PineCraft: my $29 Pine64-based Minecraft server


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Impulse buy

A few months ago, I backed my first Kickstarter.  For $29, I figured the sunk cost was minimal and I could probably figure out something useful to do with this:


Mine looks pretty much like this, including the fancy ABS enclosure.

PineA64+ (2 gigabyte model) stats:

  • 1.2 GHz Quad-Core ARM Cortex A53 64-Bit Processor.
  • Dual I/O expansion slots
  • Dual Core Mali 400 MP2 Graphics card
  • 2GB Memory
  • Integrated Display engine with HDMI 1.4 output up to 4K
  • 10/100/1000 Gigabit Ethernet Port
  • Bluetooth 4.0 and 802.11BGN Wireless Module Port (Add on module optional)

(In addition to the case, I got both optional modules and a VGA adapter; the tab came to around $55 all together.  If you don’t already have a micro USB charger of appropriate amperage and/or USB keyboards and HDMI cables, you might need to spend a bit more.)

After a few months of waiting, it showed up and I realized that I forgot to buy some microSD cards.  Amazon Prime to the rescue, I now have five 16GB microSD cards.  Now what?

I played around a little with the RemixOS from the wiki page, but I don’t really need another mediocre desktop.  More useful by far would be a low-powered Linux server within my LAN that I wouldn’t feel bad about leaving running all of the time. I’ve been wanting to set up a dedicated Minecraft server for a while so I can play with the kids from anywhere in the world, so that was the obvious application.

This isn’t really a how-to or guide so much as an annotated checklist for my own reference.  I used this excellent blog post as a reference for most of these steps.  It’s a little older, but the instructions are still good. I only really changed things from personal preference (Debian vs. Ubuntu) and to use SpigotMC vs. the vanilla server. Continue reading

My soldiers cannot afford to train for war


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The theory behind the National Guard and the whole “one weekend a month, two weeks in the summer” thing is that you maintain a baseline level of readiness and training such that when invited by Uncle Sam to join The War, you can rapidly train up to the level you need for effective support to the collective effort.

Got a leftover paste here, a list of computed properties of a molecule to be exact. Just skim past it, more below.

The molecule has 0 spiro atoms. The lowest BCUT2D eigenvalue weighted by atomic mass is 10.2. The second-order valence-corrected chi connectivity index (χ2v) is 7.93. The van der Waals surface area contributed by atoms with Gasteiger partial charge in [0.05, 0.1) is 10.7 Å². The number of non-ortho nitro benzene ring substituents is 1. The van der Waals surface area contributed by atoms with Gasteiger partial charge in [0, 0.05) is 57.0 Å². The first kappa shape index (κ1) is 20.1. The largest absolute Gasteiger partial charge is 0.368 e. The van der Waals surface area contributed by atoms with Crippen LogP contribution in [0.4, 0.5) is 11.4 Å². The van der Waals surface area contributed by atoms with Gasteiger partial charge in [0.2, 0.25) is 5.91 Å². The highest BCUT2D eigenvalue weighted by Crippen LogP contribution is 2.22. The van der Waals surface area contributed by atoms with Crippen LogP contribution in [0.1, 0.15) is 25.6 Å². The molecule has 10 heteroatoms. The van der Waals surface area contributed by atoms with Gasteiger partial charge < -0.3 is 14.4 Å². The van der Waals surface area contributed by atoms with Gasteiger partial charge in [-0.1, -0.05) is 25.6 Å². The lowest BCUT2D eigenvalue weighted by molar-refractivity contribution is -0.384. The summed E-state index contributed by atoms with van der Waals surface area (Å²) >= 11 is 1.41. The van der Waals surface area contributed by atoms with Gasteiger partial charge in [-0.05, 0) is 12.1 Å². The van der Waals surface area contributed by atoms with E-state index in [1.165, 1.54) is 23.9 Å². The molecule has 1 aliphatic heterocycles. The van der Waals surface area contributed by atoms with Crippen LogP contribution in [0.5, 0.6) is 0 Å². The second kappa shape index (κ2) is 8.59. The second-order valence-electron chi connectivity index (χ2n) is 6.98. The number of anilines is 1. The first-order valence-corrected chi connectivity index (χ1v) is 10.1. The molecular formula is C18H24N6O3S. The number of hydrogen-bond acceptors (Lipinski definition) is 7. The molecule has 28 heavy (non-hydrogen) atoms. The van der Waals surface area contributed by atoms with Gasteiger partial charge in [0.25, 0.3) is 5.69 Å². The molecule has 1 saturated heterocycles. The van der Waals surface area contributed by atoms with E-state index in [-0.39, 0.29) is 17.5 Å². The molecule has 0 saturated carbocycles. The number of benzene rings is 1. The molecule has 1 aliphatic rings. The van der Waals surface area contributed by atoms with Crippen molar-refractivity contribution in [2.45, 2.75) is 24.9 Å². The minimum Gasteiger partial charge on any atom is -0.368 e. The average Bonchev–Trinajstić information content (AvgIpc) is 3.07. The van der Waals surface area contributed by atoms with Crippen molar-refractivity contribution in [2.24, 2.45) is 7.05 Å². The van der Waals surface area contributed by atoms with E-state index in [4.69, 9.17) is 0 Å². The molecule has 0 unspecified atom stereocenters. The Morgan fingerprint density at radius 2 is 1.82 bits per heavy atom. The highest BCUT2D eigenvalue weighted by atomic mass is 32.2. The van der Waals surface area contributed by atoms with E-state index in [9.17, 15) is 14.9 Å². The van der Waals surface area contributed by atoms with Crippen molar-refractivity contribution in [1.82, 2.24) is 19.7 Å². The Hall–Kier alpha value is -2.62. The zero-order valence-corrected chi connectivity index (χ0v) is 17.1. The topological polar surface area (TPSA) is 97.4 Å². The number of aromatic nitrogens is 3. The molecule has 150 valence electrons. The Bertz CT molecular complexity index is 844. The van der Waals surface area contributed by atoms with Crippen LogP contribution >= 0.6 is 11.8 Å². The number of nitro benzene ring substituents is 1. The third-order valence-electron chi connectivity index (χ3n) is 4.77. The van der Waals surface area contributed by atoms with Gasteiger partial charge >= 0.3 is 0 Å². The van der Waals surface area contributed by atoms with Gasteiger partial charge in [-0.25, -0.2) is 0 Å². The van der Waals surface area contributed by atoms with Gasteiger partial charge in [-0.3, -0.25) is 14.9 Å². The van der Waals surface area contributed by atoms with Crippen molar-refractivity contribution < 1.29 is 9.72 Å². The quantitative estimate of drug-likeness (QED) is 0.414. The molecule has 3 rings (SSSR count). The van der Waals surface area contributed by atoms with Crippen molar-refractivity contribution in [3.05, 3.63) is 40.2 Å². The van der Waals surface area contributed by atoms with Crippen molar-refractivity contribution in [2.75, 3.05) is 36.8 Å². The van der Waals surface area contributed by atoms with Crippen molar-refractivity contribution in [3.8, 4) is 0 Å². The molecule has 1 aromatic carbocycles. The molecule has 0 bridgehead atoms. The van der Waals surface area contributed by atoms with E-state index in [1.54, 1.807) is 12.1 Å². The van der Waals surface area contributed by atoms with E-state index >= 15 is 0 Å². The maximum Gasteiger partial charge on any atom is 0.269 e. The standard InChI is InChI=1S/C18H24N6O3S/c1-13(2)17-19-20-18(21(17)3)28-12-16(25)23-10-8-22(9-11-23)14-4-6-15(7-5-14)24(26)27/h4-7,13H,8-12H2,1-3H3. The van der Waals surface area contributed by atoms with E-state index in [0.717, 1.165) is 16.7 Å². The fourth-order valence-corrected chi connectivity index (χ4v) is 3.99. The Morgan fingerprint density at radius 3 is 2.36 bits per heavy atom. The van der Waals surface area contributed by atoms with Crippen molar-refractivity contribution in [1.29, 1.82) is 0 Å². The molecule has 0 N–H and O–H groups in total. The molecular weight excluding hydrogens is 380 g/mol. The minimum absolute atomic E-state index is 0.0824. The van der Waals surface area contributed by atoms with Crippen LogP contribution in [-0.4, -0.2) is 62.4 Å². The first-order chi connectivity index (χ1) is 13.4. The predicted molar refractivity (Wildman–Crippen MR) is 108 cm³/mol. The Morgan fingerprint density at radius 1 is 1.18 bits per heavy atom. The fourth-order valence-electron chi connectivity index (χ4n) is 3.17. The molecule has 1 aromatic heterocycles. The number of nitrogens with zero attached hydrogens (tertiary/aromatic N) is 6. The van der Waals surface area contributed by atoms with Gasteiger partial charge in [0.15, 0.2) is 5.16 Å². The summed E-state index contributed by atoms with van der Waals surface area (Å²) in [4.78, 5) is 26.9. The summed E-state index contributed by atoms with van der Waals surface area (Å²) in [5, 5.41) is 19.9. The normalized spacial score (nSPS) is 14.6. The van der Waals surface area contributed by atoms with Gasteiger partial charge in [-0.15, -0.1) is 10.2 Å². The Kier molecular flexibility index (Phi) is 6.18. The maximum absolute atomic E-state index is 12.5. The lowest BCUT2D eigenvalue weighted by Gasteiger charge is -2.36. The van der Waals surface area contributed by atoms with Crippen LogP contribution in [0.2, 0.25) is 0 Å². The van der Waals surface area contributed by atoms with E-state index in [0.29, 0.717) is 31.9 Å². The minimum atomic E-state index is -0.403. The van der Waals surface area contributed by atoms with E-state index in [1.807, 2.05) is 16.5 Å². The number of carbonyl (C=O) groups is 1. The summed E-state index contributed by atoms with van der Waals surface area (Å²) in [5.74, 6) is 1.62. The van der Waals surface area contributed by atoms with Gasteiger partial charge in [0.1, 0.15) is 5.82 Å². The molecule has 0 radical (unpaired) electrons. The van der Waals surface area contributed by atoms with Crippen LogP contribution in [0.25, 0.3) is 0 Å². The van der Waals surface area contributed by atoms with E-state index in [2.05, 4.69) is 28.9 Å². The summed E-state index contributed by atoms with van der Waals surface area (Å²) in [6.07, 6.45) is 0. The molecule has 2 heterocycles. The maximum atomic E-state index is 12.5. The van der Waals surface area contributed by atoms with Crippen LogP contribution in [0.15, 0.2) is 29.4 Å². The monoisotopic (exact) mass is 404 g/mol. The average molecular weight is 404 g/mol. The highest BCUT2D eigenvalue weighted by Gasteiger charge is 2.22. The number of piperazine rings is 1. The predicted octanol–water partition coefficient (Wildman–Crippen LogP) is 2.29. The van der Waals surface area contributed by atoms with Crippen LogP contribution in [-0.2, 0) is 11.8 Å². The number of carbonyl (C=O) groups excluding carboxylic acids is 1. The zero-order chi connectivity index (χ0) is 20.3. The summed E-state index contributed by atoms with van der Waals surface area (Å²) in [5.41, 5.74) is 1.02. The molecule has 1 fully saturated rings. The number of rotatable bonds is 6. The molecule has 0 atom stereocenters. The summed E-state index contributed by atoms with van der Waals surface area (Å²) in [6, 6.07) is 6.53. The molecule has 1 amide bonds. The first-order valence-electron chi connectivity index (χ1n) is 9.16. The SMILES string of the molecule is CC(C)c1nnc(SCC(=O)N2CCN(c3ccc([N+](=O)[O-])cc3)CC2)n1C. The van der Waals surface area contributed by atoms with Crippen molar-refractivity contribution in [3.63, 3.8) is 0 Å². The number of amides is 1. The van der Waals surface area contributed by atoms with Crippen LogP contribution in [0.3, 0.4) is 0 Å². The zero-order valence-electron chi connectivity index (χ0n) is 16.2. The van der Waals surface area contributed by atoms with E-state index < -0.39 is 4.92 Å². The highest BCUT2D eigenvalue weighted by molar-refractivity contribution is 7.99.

So with only 39 training days per year, you focus on the universal tasks that everyone needs (shoot, move, communicate, don’t sexually harass anyone) and as many of the specialty tasks for your particular job as you can make time for, with the expectation that once Big Army calls, your unit will suddenly have additional money to pay for training days and schools and whatnot.  Once that happens, you will now be balancing your regular job or school, training for your Army deployment, and spending time with your family/friends/dog prior to being absent for some duration of time between nine months and eternity.

This can be somewhat stressful. On the one hand, your job wants you to wrap up some projects before you go and isn’t happy about you being gone for nine months, let alone additional weeks or months beforehand.  Your kids want to spend time with you.  Your spouse wants to spend time with you.  Your dog wants to spend time with you.

On the other hand, you need the training.  It might be in stuff you haven’t done in the decade(s) since your initial entry training.  It might be in something you’ve never done, either because it’s specific to your mission this time, or because it’s new since last you had training, or perhaps because you could never get into the school before (because people deploying have priority).  You may not (probably don’t) know exactly what you will be doing downrange, but you want all of the training you can possibly get before you go, to increase your odds of success when friendly lives may be riding on your competence.

On the gripping hand, you simply may not be able to afford it. Continue reading

Army online training is epic fail.


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I am too lazy to write a real thing, especially since I blew most of my day off on online training for the Army.  Much of it was live-tweeted, the results of which I have organized in chronological order and annotated because I’m cool like that.  Also, I wanted to play with Storify.